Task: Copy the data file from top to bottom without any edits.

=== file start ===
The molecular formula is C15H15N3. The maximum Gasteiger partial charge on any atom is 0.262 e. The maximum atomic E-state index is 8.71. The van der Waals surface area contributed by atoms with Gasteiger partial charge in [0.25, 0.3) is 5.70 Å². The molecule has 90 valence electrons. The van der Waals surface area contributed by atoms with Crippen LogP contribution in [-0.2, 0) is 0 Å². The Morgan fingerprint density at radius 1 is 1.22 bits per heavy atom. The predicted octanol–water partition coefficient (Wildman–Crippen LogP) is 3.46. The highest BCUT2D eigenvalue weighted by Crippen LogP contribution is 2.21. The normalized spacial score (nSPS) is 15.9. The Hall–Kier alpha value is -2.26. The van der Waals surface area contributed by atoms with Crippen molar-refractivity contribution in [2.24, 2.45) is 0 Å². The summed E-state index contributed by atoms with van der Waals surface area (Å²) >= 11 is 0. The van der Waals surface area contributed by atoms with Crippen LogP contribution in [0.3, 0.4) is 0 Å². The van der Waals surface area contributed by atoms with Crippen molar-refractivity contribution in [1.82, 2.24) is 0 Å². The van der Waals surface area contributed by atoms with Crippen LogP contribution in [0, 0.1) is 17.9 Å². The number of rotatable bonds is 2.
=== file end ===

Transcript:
The molecular formula is C15H15N3. The maximum Gasteiger partial charge on any atom is 0.262 e. The maximum atomic E-state index is 8.71. The van der Waals surface area contributed by atoms with Gasteiger partial charge in [0.25, 0.3) is 5.70 Å². The molecule has 90 valence electrons. The van der Waals surface area contributed by atoms with Crippen LogP contribution in [-0.2, 0) is 0 Å². The Morgan fingerprint density at radius 1 is 1.22 bits per heavy atom. The predicted octanol–water partition coefficient (Wildman–Crippen LogP) is 3.46. The highest BCUT2D eigenvalue weighted by Crippen LogP contribution is 2.21. The normalized spacial score (nSPS) is 15.9. The Hall–Kier alpha value is -2.26. The van der Waals surface area contributed by atoms with Crippen molar-refractivity contribution in [2.24, 2.45) is 0 Å². The summed E-state index contributed by atoms with van der Waals surface area (Å²) >= 11 is 0. The van der Waals surface area contributed by atoms with Crippen LogP contribution in [0.3, 0.4) is 0 Å². The van der Waals surface area contributed by atoms with Crippen molar-refractivity contribution in [1.82, 2.24) is 0 Å². The van der Waals surface area contributed by atoms with Crippen LogP contribution in [0, 0.1) is 17.9 Å². The number of rotatable bonds is 2.